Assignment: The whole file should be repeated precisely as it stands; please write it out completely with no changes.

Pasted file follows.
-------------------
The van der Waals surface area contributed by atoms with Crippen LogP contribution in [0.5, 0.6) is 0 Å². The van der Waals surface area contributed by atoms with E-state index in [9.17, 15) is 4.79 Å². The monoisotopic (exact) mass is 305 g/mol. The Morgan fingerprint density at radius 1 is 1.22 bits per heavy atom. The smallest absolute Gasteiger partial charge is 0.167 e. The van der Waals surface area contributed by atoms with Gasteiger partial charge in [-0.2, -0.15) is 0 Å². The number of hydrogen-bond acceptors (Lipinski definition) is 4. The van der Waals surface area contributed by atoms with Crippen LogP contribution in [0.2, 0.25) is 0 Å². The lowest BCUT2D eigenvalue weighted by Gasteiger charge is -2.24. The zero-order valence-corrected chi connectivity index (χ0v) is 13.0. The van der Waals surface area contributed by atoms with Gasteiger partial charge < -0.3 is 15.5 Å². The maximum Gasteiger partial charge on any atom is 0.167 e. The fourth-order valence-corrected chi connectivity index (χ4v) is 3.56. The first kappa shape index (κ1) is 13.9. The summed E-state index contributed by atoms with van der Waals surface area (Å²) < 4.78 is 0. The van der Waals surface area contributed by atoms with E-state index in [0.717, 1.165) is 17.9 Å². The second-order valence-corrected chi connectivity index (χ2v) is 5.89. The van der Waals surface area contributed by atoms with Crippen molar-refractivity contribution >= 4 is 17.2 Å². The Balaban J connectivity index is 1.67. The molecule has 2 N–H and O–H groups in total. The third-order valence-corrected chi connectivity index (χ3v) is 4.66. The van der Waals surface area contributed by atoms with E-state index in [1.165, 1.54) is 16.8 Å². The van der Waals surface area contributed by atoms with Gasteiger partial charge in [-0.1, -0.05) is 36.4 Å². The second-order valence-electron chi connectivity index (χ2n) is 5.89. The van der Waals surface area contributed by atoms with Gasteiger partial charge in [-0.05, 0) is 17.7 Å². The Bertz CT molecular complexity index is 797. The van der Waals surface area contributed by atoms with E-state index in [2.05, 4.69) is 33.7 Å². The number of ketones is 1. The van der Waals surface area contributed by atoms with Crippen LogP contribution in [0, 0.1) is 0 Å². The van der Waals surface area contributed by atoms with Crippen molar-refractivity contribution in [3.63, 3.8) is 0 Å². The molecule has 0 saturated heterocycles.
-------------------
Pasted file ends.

The van der Waals surface area contributed by atoms with Crippen LogP contribution in [0.5, 0.6) is 0 Å². The van der Waals surface area contributed by atoms with E-state index in [9.17, 15) is 4.79 Å². The monoisotopic (exact) mass is 305 g/mol. The Morgan fingerprint density at radius 1 is 1.22 bits per heavy atom. The smallest absolute Gasteiger partial charge is 0.167 e. The van der Waals surface area contributed by atoms with Gasteiger partial charge in [-0.2, -0.15) is 0 Å². The number of hydrogen-bond acceptors (Lipinski definition) is 4. The van der Waals surface area contributed by atoms with Crippen LogP contribution in [0.2, 0.25) is 0 Å². The lowest BCUT2D eigenvalue weighted by Gasteiger charge is -2.24. The zero-order valence-corrected chi connectivity index (χ0v) is 13.0. The van der Waals surface area contributed by atoms with Gasteiger partial charge < -0.3 is 15.5 Å². The maximum Gasteiger partial charge on any atom is 0.167 e. The fourth-order valence-corrected chi connectivity index (χ4v) is 3.56. The first kappa shape index (κ1) is 13.9. The summed E-state index contributed by atoms with van der Waals surface area (Å²) < 4.78 is 0. The van der Waals surface area contributed by atoms with E-state index in [0.717, 1.165) is 17.9 Å². The second-order valence-corrected chi connectivity index (χ2v) is 5.89. The van der Waals surface area contributed by atoms with Crippen molar-refractivity contribution >= 4 is 17.2 Å². The Balaban J connectivity index is 1.67. The molecule has 2 N–H and O–H groups in total. The third-order valence-corrected chi connectivity index (χ3v) is 4.66. The van der Waals surface area contributed by atoms with E-state index in [1.165, 1.54) is 16.8 Å². The van der Waals surface area contributed by atoms with Gasteiger partial charge in [-0.1, -0.05) is 36.4 Å². The second-order valence-electron chi connectivity index (χ2n) is 5.89. The van der Waals surface area contributed by atoms with Gasteiger partial charge in [-0.05, 0) is 17.7 Å². The Bertz CT molecular complexity index is 797. The van der Waals surface area contributed by atoms with E-state index in [2.05, 4.69) is 33.7 Å². The number of ketones is 1. The van der Waals surface area contributed by atoms with Crippen LogP contribution in [0, 0.1) is 0 Å². The van der Waals surface area contributed by atoms with Crippen molar-refractivity contribution in [3.63, 3.8) is 0 Å². The molecule has 0 saturated heterocycles.